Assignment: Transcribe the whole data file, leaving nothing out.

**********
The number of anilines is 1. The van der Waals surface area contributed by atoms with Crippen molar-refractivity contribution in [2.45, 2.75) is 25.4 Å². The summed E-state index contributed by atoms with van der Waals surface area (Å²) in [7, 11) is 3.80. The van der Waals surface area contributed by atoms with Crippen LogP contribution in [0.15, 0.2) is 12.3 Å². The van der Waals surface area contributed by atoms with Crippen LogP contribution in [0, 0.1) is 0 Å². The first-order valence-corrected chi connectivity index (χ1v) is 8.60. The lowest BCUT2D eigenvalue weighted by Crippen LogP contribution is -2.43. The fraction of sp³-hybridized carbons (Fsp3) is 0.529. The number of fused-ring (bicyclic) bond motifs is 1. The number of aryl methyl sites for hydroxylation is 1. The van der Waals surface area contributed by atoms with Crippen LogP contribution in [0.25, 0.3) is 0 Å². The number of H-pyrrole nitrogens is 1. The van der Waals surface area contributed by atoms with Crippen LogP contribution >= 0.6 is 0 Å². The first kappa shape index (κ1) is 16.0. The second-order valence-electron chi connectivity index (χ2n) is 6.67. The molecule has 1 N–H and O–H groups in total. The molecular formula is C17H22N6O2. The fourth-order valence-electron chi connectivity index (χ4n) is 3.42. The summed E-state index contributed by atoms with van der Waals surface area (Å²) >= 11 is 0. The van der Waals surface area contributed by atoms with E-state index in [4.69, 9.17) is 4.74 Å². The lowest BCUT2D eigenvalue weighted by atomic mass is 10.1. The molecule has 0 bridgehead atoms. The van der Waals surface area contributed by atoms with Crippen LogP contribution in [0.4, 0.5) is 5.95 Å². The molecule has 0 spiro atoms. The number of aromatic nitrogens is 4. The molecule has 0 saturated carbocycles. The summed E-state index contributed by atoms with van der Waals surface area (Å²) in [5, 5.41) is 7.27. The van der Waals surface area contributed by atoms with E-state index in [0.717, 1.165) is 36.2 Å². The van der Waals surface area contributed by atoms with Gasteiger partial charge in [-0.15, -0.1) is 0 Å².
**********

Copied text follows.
The number of anilines is 1. The van der Waals surface area contributed by atoms with Crippen molar-refractivity contribution in [2.45, 2.75) is 25.4 Å². The summed E-state index contributed by atoms with van der Waals surface area (Å²) in [7, 11) is 3.80. The van der Waals surface area contributed by atoms with Crippen LogP contribution in [0.15, 0.2) is 12.3 Å². The van der Waals surface area contributed by atoms with Crippen LogP contribution in [0, 0.1) is 0 Å². The first-order valence-corrected chi connectivity index (χ1v) is 8.60. The lowest BCUT2D eigenvalue weighted by Crippen LogP contribution is -2.43. The fraction of sp³-hybridized carbons (Fsp3) is 0.529. The number of fused-ring (bicyclic) bond motifs is 1. The number of aryl methyl sites for hydroxylation is 1. The van der Waals surface area contributed by atoms with Crippen LogP contribution in [0.25, 0.3) is 0 Å². The number of H-pyrrole nitrogens is 1. The van der Waals surface area contributed by atoms with Crippen LogP contribution >= 0.6 is 0 Å². The first kappa shape index (κ1) is 16.0. The second-order valence-electron chi connectivity index (χ2n) is 6.67. The molecule has 1 N–H and O–H groups in total. The molecular formula is C17H22N6O2. The fourth-order valence-electron chi connectivity index (χ4n) is 3.42. The summed E-state index contributed by atoms with van der Waals surface area (Å²) >= 11 is 0. The van der Waals surface area contributed by atoms with E-state index in [4.69, 9.17) is 4.74 Å². The lowest BCUT2D eigenvalue weighted by atomic mass is 10.1. The molecule has 0 bridgehead atoms. The van der Waals surface area contributed by atoms with Crippen LogP contribution in [0.4, 0.5) is 5.95 Å². The molecule has 0 spiro atoms. The number of aromatic nitrogens is 4. The molecule has 0 saturated carbocycles. The summed E-state index contributed by atoms with van der Waals surface area (Å²) in [5, 5.41) is 7.27. The van der Waals surface area contributed by atoms with E-state index in [0.717, 1.165) is 36.2 Å². The van der Waals surface area contributed by atoms with Gasteiger partial charge in [-0.15, -0.1) is 0 Å².